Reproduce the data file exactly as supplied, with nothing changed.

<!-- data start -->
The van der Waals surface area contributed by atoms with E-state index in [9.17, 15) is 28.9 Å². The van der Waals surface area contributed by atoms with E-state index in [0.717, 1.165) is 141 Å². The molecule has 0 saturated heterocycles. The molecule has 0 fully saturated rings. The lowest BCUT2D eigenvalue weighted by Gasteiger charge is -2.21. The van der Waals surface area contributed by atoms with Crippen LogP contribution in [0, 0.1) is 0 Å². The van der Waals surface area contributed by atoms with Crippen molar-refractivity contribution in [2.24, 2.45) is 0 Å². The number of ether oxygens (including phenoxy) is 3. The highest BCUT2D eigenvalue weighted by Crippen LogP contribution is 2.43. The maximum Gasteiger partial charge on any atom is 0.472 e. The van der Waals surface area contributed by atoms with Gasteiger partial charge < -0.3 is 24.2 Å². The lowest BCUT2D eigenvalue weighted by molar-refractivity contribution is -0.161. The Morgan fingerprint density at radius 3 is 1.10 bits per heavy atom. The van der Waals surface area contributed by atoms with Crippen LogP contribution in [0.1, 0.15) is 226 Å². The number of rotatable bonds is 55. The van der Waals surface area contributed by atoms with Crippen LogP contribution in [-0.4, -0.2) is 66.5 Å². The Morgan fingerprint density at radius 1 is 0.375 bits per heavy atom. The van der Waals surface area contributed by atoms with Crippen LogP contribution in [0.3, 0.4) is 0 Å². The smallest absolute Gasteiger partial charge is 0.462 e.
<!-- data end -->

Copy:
The van der Waals surface area contributed by atoms with E-state index in [9.17, 15) is 28.9 Å². The van der Waals surface area contributed by atoms with E-state index in [0.717, 1.165) is 141 Å². The molecule has 0 saturated heterocycles. The molecule has 0 fully saturated rings. The lowest BCUT2D eigenvalue weighted by Gasteiger charge is -2.21. The van der Waals surface area contributed by atoms with Crippen LogP contribution in [0, 0.1) is 0 Å². The van der Waals surface area contributed by atoms with Crippen molar-refractivity contribution in [2.24, 2.45) is 0 Å². The number of ether oxygens (including phenoxy) is 3. The highest BCUT2D eigenvalue weighted by Crippen LogP contribution is 2.43. The maximum Gasteiger partial charge on any atom is 0.472 e. The van der Waals surface area contributed by atoms with Gasteiger partial charge < -0.3 is 24.2 Å². The lowest BCUT2D eigenvalue weighted by molar-refractivity contribution is -0.161. The Morgan fingerprint density at radius 3 is 1.10 bits per heavy atom. The van der Waals surface area contributed by atoms with Crippen LogP contribution in [0.1, 0.15) is 226 Å². The number of rotatable bonds is 55. The van der Waals surface area contributed by atoms with Crippen LogP contribution in [-0.4, -0.2) is 66.5 Å². The Morgan fingerprint density at radius 1 is 0.375 bits per heavy atom. The van der Waals surface area contributed by atoms with Crippen LogP contribution in [0.3, 0.4) is 0 Å². The smallest absolute Gasteiger partial charge is 0.462 e.